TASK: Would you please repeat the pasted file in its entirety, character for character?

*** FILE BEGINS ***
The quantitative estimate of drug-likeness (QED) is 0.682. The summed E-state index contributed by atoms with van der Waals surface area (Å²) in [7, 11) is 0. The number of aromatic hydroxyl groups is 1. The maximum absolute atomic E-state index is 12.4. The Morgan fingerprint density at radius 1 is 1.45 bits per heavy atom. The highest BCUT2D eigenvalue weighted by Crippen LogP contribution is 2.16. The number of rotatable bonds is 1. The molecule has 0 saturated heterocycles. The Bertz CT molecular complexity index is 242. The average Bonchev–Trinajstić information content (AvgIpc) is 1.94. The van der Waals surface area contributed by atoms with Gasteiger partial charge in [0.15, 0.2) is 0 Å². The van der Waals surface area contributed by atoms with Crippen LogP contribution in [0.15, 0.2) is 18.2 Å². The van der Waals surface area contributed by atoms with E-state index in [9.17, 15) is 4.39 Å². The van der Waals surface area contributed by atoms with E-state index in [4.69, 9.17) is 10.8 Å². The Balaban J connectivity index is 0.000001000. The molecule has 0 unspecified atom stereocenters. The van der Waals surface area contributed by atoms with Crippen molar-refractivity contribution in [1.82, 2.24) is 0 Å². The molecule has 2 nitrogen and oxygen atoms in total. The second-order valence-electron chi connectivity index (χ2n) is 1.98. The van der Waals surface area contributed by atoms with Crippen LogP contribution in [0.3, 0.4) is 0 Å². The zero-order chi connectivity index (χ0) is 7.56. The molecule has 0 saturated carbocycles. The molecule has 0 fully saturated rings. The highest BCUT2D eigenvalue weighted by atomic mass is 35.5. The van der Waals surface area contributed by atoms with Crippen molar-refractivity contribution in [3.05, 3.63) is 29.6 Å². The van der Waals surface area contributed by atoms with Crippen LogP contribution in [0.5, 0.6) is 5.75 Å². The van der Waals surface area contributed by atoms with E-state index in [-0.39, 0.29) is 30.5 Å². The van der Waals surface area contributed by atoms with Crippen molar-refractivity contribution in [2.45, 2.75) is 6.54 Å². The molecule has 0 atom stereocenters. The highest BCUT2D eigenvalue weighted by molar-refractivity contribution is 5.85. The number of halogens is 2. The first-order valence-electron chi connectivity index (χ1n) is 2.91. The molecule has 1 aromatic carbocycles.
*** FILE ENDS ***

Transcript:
The quantitative estimate of drug-likeness (QED) is 0.682. The summed E-state index contributed by atoms with van der Waals surface area (Å²) in [7, 11) is 0. The number of aromatic hydroxyl groups is 1. The maximum absolute atomic E-state index is 12.4. The Morgan fingerprint density at radius 1 is 1.45 bits per heavy atom. The highest BCUT2D eigenvalue weighted by Crippen LogP contribution is 2.16. The number of rotatable bonds is 1. The molecule has 0 saturated heterocycles. The Bertz CT molecular complexity index is 242. The average Bonchev–Trinajstić information content (AvgIpc) is 1.94. The van der Waals surface area contributed by atoms with Gasteiger partial charge in [0.15, 0.2) is 0 Å². The van der Waals surface area contributed by atoms with Crippen LogP contribution in [0.15, 0.2) is 18.2 Å². The van der Waals surface area contributed by atoms with E-state index in [9.17, 15) is 4.39 Å². The van der Waals surface area contributed by atoms with E-state index in [4.69, 9.17) is 10.8 Å². The Balaban J connectivity index is 0.000001000. The molecule has 0 unspecified atom stereocenters. The van der Waals surface area contributed by atoms with Crippen molar-refractivity contribution in [1.82, 2.24) is 0 Å². The molecule has 2 nitrogen and oxygen atoms in total. The second-order valence-electron chi connectivity index (χ2n) is 1.98. The van der Waals surface area contributed by atoms with Crippen LogP contribution in [0.3, 0.4) is 0 Å². The zero-order chi connectivity index (χ0) is 7.56. The molecule has 0 saturated carbocycles. The molecule has 0 fully saturated rings. The highest BCUT2D eigenvalue weighted by atomic mass is 35.5. The van der Waals surface area contributed by atoms with Crippen molar-refractivity contribution in [3.05, 3.63) is 29.6 Å². The van der Waals surface area contributed by atoms with Crippen LogP contribution in [0.5, 0.6) is 5.75 Å². The van der Waals surface area contributed by atoms with E-state index in [-0.39, 0.29) is 30.5 Å². The van der Waals surface area contributed by atoms with Crippen molar-refractivity contribution in [2.45, 2.75) is 6.54 Å². The molecule has 0 atom stereocenters. The highest BCUT2D eigenvalue weighted by molar-refractivity contribution is 5.85. The number of halogens is 2. The first-order valence-electron chi connectivity index (χ1n) is 2.91. The molecule has 1 aromatic carbocycles.